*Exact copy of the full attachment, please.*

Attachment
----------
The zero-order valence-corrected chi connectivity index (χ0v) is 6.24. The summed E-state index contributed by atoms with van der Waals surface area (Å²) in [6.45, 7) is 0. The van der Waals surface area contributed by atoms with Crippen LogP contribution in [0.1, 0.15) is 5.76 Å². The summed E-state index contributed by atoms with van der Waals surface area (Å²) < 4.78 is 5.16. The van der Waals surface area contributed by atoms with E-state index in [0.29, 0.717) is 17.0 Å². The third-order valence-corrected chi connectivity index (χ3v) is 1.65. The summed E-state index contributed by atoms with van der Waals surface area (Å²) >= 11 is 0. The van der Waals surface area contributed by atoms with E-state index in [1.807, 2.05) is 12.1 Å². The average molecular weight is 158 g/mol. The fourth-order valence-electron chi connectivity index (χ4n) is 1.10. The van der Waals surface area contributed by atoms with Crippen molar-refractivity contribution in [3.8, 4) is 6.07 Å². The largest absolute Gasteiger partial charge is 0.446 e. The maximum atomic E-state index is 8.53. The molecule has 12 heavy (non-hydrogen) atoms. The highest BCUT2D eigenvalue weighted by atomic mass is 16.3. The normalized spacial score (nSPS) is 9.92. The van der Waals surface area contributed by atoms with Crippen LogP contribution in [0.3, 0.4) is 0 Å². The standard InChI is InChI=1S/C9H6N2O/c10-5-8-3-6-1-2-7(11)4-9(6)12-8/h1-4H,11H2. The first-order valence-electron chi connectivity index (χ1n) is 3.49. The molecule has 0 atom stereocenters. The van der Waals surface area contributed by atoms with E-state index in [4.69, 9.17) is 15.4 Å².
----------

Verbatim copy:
The zero-order valence-corrected chi connectivity index (χ0v) is 6.24. The summed E-state index contributed by atoms with van der Waals surface area (Å²) in [6.45, 7) is 0. The van der Waals surface area contributed by atoms with Crippen LogP contribution in [0.1, 0.15) is 5.76 Å². The summed E-state index contributed by atoms with van der Waals surface area (Å²) < 4.78 is 5.16. The van der Waals surface area contributed by atoms with E-state index in [0.29, 0.717) is 17.0 Å². The third-order valence-corrected chi connectivity index (χ3v) is 1.65. The summed E-state index contributed by atoms with van der Waals surface area (Å²) >= 11 is 0. The van der Waals surface area contributed by atoms with E-state index in [1.807, 2.05) is 12.1 Å². The average molecular weight is 158 g/mol. The fourth-order valence-electron chi connectivity index (χ4n) is 1.10. The van der Waals surface area contributed by atoms with Crippen molar-refractivity contribution in [3.8, 4) is 6.07 Å². The largest absolute Gasteiger partial charge is 0.446 e. The maximum atomic E-state index is 8.53. The molecule has 12 heavy (non-hydrogen) atoms. The highest BCUT2D eigenvalue weighted by atomic mass is 16.3. The normalized spacial score (nSPS) is 9.92. The van der Waals surface area contributed by atoms with Crippen LogP contribution in [0.3, 0.4) is 0 Å². The standard InChI is InChI=1S/C9H6N2O/c10-5-8-3-6-1-2-7(11)4-9(6)12-8/h1-4H,11H2. The first-order valence-electron chi connectivity index (χ1n) is 3.49. The molecule has 0 atom stereocenters. The van der Waals surface area contributed by atoms with E-state index in [4.69, 9.17) is 15.4 Å².